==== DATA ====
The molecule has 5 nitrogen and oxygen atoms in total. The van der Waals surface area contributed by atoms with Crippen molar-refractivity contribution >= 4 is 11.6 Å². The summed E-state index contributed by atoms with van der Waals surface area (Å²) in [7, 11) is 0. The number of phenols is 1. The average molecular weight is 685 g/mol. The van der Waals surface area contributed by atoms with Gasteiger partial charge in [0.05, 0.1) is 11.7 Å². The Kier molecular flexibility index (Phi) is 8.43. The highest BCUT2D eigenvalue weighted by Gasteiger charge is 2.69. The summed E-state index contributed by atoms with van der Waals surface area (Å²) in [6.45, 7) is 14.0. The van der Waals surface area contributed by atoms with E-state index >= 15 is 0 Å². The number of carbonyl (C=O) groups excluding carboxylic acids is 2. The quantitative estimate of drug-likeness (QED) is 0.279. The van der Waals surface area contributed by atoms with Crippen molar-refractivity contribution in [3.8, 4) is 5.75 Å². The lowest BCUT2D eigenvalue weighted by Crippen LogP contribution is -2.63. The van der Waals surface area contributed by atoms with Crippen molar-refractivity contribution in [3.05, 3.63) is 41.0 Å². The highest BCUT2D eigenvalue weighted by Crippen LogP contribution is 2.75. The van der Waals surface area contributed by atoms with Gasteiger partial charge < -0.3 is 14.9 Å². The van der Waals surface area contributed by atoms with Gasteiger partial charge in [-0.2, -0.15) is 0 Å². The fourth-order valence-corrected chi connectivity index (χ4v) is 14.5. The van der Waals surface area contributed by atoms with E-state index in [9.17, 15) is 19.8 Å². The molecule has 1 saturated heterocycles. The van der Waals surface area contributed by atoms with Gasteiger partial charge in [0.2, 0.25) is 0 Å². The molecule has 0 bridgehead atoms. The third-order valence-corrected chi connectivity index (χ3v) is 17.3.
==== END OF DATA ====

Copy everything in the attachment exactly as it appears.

The molecule has 5 nitrogen and oxygen atoms in total. The van der Waals surface area contributed by atoms with Crippen molar-refractivity contribution >= 4 is 11.6 Å². The summed E-state index contributed by atoms with van der Waals surface area (Å²) in [7, 11) is 0. The number of phenols is 1. The average molecular weight is 685 g/mol. The van der Waals surface area contributed by atoms with Gasteiger partial charge in [0.05, 0.1) is 11.7 Å². The Kier molecular flexibility index (Phi) is 8.43. The highest BCUT2D eigenvalue weighted by Gasteiger charge is 2.69. The summed E-state index contributed by atoms with van der Waals surface area (Å²) in [6.45, 7) is 14.0. The van der Waals surface area contributed by atoms with E-state index >= 15 is 0 Å². The number of carbonyl (C=O) groups excluding carboxylic acids is 2. The quantitative estimate of drug-likeness (QED) is 0.279. The van der Waals surface area contributed by atoms with Crippen molar-refractivity contribution in [3.8, 4) is 5.75 Å². The lowest BCUT2D eigenvalue weighted by Crippen LogP contribution is -2.63. The van der Waals surface area contributed by atoms with Crippen molar-refractivity contribution in [3.05, 3.63) is 41.0 Å². The highest BCUT2D eigenvalue weighted by Crippen LogP contribution is 2.75. The van der Waals surface area contributed by atoms with Gasteiger partial charge < -0.3 is 14.9 Å². The van der Waals surface area contributed by atoms with Gasteiger partial charge in [-0.2, -0.15) is 0 Å². The fourth-order valence-corrected chi connectivity index (χ4v) is 14.5. The van der Waals surface area contributed by atoms with E-state index in [9.17, 15) is 19.8 Å². The molecule has 1 saturated heterocycles. The van der Waals surface area contributed by atoms with Gasteiger partial charge in [0.2, 0.25) is 0 Å². The molecule has 0 bridgehead atoms. The third-order valence-corrected chi connectivity index (χ3v) is 17.3.